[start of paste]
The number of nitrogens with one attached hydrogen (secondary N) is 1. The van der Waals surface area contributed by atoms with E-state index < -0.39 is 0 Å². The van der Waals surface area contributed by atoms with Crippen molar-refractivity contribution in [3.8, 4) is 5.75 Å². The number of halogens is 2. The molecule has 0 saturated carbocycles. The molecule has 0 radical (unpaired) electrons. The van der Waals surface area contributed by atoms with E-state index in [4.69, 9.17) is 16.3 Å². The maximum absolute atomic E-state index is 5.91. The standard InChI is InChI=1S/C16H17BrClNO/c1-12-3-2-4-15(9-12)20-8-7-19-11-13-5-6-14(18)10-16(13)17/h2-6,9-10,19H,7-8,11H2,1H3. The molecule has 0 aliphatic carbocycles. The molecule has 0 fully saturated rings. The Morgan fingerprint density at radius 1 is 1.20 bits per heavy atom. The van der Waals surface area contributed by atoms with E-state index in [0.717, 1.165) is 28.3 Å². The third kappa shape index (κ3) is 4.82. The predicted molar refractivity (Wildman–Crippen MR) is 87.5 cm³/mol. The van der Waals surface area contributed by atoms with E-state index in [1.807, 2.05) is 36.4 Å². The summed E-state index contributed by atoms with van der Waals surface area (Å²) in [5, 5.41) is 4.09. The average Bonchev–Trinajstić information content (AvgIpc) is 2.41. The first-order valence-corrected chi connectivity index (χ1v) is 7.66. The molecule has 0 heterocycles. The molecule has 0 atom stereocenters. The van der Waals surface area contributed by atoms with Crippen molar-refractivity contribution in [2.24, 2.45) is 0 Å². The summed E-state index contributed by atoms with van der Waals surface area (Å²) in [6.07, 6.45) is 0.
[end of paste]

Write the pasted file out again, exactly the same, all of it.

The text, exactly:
The number of nitrogens with one attached hydrogen (secondary N) is 1. The van der Waals surface area contributed by atoms with E-state index < -0.39 is 0 Å². The van der Waals surface area contributed by atoms with Crippen molar-refractivity contribution in [3.8, 4) is 5.75 Å². The number of halogens is 2. The molecule has 0 saturated carbocycles. The molecule has 0 radical (unpaired) electrons. The van der Waals surface area contributed by atoms with E-state index in [4.69, 9.17) is 16.3 Å². The maximum absolute atomic E-state index is 5.91. The standard InChI is InChI=1S/C16H17BrClNO/c1-12-3-2-4-15(9-12)20-8-7-19-11-13-5-6-14(18)10-16(13)17/h2-6,9-10,19H,7-8,11H2,1H3. The molecule has 0 aliphatic carbocycles. The molecule has 0 fully saturated rings. The Morgan fingerprint density at radius 1 is 1.20 bits per heavy atom. The van der Waals surface area contributed by atoms with E-state index in [0.717, 1.165) is 28.3 Å². The third kappa shape index (κ3) is 4.82. The predicted molar refractivity (Wildman–Crippen MR) is 87.5 cm³/mol. The van der Waals surface area contributed by atoms with E-state index in [1.807, 2.05) is 36.4 Å². The summed E-state index contributed by atoms with van der Waals surface area (Å²) in [5, 5.41) is 4.09. The average Bonchev–Trinajstić information content (AvgIpc) is 2.41. The first-order valence-corrected chi connectivity index (χ1v) is 7.66. The molecule has 0 heterocycles. The molecule has 0 atom stereocenters. The van der Waals surface area contributed by atoms with Crippen molar-refractivity contribution in [2.24, 2.45) is 0 Å². The summed E-state index contributed by atoms with van der Waals surface area (Å²) in [6.07, 6.45) is 0.